A little more than a month after taking over vacated manufacturing space in New York from Pfizer ($PFE), Protein Sciences won regulatory approval from the FDA for a new type of flu vaccine.
Unlike most flu vaccines, which are grown in chicken eggs, Flublok is made in insect cells. Consisting of a single protein from the virus--hemagglutinin--the vaccine can be ready weeks earlier than a traditional flu vaccine in the event of a pandemic. Manon Cox, the CEO of Protein Sciences, told The New York Times that Protein Sciences could prepare about 150,000 doses to distribute later this flu season.
Flublok relies on genetic code, which is available well before information on the seed strain, Protein Sciences Executive Chairman Daniel Adams told FierceVaccines. This means Protein Sciences, in theory, can get to manufacturing sooner than other companies.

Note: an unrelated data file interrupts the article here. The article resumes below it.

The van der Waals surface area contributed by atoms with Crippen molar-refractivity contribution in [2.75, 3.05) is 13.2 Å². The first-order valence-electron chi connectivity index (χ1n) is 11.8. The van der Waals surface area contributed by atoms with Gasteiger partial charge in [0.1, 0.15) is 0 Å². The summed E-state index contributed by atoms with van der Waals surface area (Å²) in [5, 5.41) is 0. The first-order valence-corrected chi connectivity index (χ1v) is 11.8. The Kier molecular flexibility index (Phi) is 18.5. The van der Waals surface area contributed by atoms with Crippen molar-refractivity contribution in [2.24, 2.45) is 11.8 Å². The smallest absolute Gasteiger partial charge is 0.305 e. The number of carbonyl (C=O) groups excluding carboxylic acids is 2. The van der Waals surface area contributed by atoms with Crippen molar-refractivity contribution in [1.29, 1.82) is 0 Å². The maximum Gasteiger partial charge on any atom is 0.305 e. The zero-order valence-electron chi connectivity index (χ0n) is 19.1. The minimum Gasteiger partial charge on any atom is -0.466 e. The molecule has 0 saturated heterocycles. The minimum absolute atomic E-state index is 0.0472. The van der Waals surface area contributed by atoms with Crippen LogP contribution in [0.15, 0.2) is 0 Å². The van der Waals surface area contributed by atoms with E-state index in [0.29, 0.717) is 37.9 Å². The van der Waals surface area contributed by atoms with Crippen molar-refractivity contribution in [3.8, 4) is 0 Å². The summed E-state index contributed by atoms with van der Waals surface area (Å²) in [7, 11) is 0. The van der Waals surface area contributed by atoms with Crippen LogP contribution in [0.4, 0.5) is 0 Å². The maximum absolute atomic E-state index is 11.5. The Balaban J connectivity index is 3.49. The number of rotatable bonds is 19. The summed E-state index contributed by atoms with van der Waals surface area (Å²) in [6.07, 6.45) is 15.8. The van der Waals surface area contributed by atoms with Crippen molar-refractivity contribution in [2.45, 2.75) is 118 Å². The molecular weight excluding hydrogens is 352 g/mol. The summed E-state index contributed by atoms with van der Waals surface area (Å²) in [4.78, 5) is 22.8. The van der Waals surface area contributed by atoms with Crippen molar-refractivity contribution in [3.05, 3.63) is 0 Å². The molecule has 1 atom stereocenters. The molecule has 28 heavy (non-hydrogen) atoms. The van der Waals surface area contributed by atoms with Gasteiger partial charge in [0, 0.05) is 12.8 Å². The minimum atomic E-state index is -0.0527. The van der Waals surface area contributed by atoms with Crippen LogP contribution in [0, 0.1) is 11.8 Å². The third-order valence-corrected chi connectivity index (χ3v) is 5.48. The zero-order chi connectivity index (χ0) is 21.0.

"It's just inherently faster since you don't have to use a live flu virus," Adams said. "You don't have to use a live flu virus. You don't have to worry about safety. There's no safety issue with the genetic code."
Protein Sciences does not use actual flu virus to produce Flublok, thereby eliminating the risk of patients developing the flu upon receiving the shot.
Similarly, Novartis ($NVS) received approval in November for Flucelvax, a flu vaccine grown in mammal cells rather than eggs. Cell-culture technology also limits the time needed to manufacture large quantities of vaccine.
In December, Protein Sciences secured a lease on two buildings at Pfizer's Pearl River, NY, site to manufacture the vaccine. New York state officials showed their enthusiasm for the Meriden, CT-based company's move by providing Protein Sciences with $2 million in tax credits. The biotech hopes to employ 50 people in New York at first to meet an expected high demand for the recombinant vaccine.
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